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Retired calèche horses find new job carrying weight of stressed front-line workers

Click to play video: 'Retired Montreal calèche horses help front-line workers find peace' Retired Montreal calèche horses help front-line workers find peace
WATCH: A program at the Horse Tale Rescue is giving exhausted front-line workers a space to destress and escape their daily troubles. Global's Brayden Jagger Haines reports – Jan 28, 2021

The days of pulling calèches are over for the horses at the Horse Tale Rescue, but for the last few months they have been taking the weight off the shoulders of front-line workers.

Since November of 2020, the non-profit organization has been helping health-care workers by offering a free, hands-on therapeutic experience with the animals.

“Life throws us curveballs and it’s stressful,” executive director Mike Grenier said.

“The experience program welcomes individuals and allows them to benefit from some well-being with our horses.”

Read more: Provincewide hay shortage leaves A Horse Tale Rescue shelter in desperate need

Since the start of the program, dozens of workers from the health-care system have made their way to the Vaudreiul-Dorion shelter.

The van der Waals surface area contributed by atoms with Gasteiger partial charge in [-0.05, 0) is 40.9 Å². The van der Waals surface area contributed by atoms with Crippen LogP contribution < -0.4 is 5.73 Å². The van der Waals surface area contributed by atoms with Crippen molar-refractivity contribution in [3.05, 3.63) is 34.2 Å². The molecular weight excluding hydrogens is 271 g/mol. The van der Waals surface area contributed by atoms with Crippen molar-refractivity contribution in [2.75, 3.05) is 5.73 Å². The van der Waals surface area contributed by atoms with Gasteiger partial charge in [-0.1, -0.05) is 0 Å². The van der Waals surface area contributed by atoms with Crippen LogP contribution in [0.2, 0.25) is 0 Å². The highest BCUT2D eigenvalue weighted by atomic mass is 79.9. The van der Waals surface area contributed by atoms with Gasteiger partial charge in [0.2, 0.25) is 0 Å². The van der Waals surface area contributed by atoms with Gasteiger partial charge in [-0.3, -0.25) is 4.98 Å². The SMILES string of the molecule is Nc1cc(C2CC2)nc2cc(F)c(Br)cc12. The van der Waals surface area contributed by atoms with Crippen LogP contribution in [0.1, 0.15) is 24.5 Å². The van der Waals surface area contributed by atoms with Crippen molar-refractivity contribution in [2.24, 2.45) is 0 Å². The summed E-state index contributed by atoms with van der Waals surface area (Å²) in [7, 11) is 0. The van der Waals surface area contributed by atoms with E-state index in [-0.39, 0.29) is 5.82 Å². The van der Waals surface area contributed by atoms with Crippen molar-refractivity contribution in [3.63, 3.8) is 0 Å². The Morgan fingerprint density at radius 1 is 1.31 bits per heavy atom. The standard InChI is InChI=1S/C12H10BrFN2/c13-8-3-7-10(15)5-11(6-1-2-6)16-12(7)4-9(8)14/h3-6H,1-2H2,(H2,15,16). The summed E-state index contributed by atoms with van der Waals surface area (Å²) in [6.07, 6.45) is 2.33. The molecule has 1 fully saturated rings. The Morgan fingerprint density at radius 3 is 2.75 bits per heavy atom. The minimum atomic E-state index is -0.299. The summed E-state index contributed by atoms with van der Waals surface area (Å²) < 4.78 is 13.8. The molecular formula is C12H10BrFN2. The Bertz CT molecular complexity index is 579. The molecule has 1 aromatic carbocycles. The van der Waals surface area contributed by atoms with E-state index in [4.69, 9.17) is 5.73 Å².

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“Some people say they start to relax the minute they get in the car. Their stress level goes down,” experience program co-ordinator Lise Sandstorm said.

The program is not new — the rescue has been offering therapeutic visits to people on the autism spectrum and those with developmental disabilities.

But with the current pandemic situation, organizers decided to open the door to exhausted front-line workers.

“They give so much of themselves, we wanted to be able to give back; give them an opportunity to disconnect and recharge,” Grenier said.

Read more: Research finds stress, anxiety climbing for health-care workers during COVID-19 pandemic

Max Magnifico, who works as a hospital housekeeper at the Montreal Children’s Hospital, has been coming on a weekly basis.

“They have such a great energy, just by coming up to you, you feel it.

Magnifico says working in the hospital during the pandemic has put added stress in his life.

“Cleaning COVID rooms and having that fear, it’s a lot of stress for a person,” Magnifico said.

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He says just being in the presence of the horses allows him and others to disconnect but also reconnect with nature and the animals.

Volunteers can choose to simply be with the horses or they can opt to lend a hand and help out around the rescue.

Despite his long days and shift work, Magnifico doesn’t mind grabbing a rake and cleaning up after the animals, also called mucking.

“You don’t feel like you’re working, you feel like your doing something incredible,” he said.

Read more: Research to examine emotional well-being of physicians, nurses during pandemic

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